Coating Matters | Designing Equipment for Fluid Flow

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In premetered coating, a slot die is the control valve that turns fluid flow through a pipe into a precise, flat, and even coating on a continuous substrate. How does a chunk of metal do this? I like to think of a slot die as a series of compression and relaxation zones, or gaps. These gaps need to shape the fluid into the form required for final distribution at the precise pressure and consistent velocity as it is deposited onto the substrate. You could pour the fluid on with a hose, paint it on with a brush, or spray it on as a mist, but if precision is your concern, then slot dies are your method.

The manifold cavity is a chamber that the fluid is introduced to from the pump. This manifold has a shape dictated by the molecular character of the fluid itself. This character is a function of the rheology (dynamic viscosity) and the viscoelasticity. These two characteristics define the shape of the manifold with two main variations:

  • A Newtonian fluid dictates an infinite (same cross section from center to end) cavity design.
  • A polymeric fluid dictates a coat hanger (curved) cavity design.

To feed the manifold cavity properly, you have to consider the pressure drop across the path traveled from the pump through the slot die and out the slot end of the die, all while maintaining properly velocity throughout the system. Pressure drop along the cavity is the driving force for flow across the width of the slot die as fluid is introduced to the slot die from a central entrance. If the pressure gradient within the manifold is not even, the flow also will be uneven and present as an uneven coat weight across the substrate.

With polymeric fluid, flow control at the exit of the slot die may be required to “shape” the flow. This is usually presented in the form of lip adjusting bolts, with the lip of the slot die being the metal tips of the upper and lower body of the slot to be formed.

Some slot dies are designed with a secondary manifold prior to the slot exit to allow for a smaller relaxation zone. This secondary manifold provides for corrections in flow when a smaller primary manifold is required for initial flow distribution, but fails to optimize flow speed prior to slot die coating.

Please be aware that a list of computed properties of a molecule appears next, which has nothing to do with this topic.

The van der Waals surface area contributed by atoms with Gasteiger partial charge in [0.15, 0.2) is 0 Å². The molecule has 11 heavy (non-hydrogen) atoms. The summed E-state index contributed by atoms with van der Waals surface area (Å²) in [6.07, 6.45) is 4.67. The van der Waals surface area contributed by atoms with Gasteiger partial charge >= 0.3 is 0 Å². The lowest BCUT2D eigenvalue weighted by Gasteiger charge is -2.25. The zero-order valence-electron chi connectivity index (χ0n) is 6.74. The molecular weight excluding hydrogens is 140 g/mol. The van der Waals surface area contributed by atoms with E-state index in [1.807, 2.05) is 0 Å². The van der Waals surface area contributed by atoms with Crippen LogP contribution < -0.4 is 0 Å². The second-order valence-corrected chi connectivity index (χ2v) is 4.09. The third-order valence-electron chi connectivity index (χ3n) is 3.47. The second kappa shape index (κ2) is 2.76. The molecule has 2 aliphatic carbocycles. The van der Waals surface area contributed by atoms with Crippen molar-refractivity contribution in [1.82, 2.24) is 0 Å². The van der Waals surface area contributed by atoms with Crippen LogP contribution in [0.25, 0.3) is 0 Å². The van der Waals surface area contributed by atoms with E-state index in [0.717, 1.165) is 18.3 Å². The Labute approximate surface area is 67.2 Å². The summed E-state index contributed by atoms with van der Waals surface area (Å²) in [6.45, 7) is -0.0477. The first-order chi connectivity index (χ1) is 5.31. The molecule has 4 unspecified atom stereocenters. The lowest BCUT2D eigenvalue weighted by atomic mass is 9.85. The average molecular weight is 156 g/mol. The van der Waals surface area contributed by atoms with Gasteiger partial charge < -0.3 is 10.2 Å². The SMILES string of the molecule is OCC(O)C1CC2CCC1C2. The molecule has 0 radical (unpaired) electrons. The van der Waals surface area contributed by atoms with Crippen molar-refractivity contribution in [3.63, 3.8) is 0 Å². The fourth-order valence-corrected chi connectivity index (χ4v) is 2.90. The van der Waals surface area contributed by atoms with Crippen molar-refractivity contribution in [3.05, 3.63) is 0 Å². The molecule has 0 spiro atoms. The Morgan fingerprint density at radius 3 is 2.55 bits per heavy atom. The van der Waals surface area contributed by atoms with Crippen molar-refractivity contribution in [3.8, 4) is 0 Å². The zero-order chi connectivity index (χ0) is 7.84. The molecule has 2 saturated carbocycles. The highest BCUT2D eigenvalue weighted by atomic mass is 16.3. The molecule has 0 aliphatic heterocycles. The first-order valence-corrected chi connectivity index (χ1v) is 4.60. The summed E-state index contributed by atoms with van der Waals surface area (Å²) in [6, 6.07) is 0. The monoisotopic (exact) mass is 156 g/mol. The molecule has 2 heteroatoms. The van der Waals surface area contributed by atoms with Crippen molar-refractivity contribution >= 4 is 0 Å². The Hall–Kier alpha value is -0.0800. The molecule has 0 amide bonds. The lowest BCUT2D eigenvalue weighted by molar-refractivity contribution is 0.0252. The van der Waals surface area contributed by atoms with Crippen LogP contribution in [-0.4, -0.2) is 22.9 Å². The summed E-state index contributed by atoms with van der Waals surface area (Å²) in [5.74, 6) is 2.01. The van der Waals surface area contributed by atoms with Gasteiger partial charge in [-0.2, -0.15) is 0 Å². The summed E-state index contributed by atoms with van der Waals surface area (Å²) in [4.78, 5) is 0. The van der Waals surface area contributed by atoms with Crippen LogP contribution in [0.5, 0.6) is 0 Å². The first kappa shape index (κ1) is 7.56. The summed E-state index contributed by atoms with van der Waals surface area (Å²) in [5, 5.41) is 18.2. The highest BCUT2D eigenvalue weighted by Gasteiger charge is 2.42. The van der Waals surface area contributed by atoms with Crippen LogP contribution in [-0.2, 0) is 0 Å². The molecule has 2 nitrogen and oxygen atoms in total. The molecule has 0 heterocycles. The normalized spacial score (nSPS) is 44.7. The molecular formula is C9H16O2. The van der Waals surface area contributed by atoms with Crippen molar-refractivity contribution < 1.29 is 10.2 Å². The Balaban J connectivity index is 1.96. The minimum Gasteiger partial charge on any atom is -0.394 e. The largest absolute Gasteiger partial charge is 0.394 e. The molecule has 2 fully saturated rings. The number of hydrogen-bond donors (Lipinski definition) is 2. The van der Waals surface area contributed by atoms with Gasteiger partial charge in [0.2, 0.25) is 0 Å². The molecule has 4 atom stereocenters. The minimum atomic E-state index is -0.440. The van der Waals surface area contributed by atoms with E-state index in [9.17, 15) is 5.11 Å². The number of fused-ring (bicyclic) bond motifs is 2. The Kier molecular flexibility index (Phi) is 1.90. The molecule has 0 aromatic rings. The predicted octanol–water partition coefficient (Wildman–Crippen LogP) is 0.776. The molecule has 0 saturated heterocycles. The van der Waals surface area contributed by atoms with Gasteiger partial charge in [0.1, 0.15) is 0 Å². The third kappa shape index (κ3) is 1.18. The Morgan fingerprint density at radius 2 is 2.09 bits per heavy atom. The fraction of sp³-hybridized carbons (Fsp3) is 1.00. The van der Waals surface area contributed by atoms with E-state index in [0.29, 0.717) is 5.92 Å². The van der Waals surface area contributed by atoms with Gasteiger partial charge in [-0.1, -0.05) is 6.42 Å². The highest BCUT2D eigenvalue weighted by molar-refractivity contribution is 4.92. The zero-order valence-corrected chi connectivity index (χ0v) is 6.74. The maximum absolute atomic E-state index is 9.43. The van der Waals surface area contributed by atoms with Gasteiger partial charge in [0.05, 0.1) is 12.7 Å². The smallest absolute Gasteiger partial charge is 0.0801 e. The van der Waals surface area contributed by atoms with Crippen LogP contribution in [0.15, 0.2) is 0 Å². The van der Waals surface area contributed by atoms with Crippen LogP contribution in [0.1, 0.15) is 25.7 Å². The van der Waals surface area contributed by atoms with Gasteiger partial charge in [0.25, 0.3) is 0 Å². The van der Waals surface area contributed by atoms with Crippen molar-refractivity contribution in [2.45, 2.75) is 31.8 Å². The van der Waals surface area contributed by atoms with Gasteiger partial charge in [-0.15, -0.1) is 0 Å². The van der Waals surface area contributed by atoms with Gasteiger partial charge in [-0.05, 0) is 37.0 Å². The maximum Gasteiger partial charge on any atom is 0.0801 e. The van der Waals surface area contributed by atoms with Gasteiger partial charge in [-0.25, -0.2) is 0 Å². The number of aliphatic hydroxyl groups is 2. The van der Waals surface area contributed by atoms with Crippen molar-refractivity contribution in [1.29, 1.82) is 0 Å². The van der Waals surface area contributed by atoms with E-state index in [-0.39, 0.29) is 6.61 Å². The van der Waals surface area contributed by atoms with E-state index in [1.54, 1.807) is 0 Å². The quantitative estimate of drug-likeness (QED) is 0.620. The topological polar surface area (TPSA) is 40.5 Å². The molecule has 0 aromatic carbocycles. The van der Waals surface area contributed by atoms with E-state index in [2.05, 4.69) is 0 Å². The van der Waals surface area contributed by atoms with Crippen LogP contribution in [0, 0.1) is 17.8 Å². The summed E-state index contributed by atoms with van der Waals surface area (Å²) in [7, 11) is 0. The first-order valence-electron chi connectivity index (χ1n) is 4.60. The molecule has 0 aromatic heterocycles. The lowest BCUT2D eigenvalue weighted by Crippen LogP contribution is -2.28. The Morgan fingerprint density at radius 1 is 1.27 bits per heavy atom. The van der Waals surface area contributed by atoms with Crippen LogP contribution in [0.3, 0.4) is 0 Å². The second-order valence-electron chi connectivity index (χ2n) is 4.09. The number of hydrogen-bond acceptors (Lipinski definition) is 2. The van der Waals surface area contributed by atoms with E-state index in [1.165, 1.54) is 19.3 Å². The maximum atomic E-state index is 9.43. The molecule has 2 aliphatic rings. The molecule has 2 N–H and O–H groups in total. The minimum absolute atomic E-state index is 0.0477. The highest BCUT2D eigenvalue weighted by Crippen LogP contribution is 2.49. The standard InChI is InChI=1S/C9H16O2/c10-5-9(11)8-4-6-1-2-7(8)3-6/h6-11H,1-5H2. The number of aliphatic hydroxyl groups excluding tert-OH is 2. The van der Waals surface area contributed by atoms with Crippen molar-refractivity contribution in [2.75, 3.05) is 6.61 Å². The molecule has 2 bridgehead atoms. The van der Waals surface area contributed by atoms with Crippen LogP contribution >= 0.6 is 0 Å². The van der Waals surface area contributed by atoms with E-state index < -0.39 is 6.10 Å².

After distribution within the manifold cavity chamber (a relaxation zone), the fluid is compressed through a slot (a compression zone) that has a height dictated by the viscosity of the fluid. The higher the viscosity, the larger the opening; the lower the viscosity, the smaller the opening. The idea is to have the fluid move at the same velocity as it exits the slot die, therefore the fluid forces control the distribution onto the substrate.

Another way to view the coating phenomenon of slot die technology is to consider that the precision is dependent on uniform volumetric movement per unit width across the width of the substrate. But be careful! The slot opening is a very powerful parameter—it affects coating speed to the power of three. For every unit of slot height change, the speed is affected in triplicate.

In the end, a premetered slot die coating system should be optimally designed based off the liquid properties and operating conditions. Too much fluid or process condition change, and the slot die will be ineffective. Design the coating method based off known limits of production, and you will be successful.

Mark D. Miller, author of PFFC's Coating Matters column, is a fluid coating expert with experience and knowledge in the converting industry accumulated since 1996. Mark holds a Bachelor's degree in Chemical Engineering from the Univ. of Wisconsin-Madison and a Master's degree in Polymer Science & Engineering from Lehigh Univ. and a Juris Doctor from Hamline Univ. Mark is a technical consultant and CEO of Coating Tech Service LLC. He has worked in web coating technologies and chemical manufacturing operations and is a certified Six Sigma Black Belt trained in both DMAIC and DFSS disciplines. Coating Tech Service provides process troubleshooting and project management for precision coated products. Mark has extensive process knowledge in high precision coating applications including thin film photo voltaic, Li-Ion battery, and optical systems technology. Mark has been integral to new developments and technology that minimize product waste and improve process scalability.


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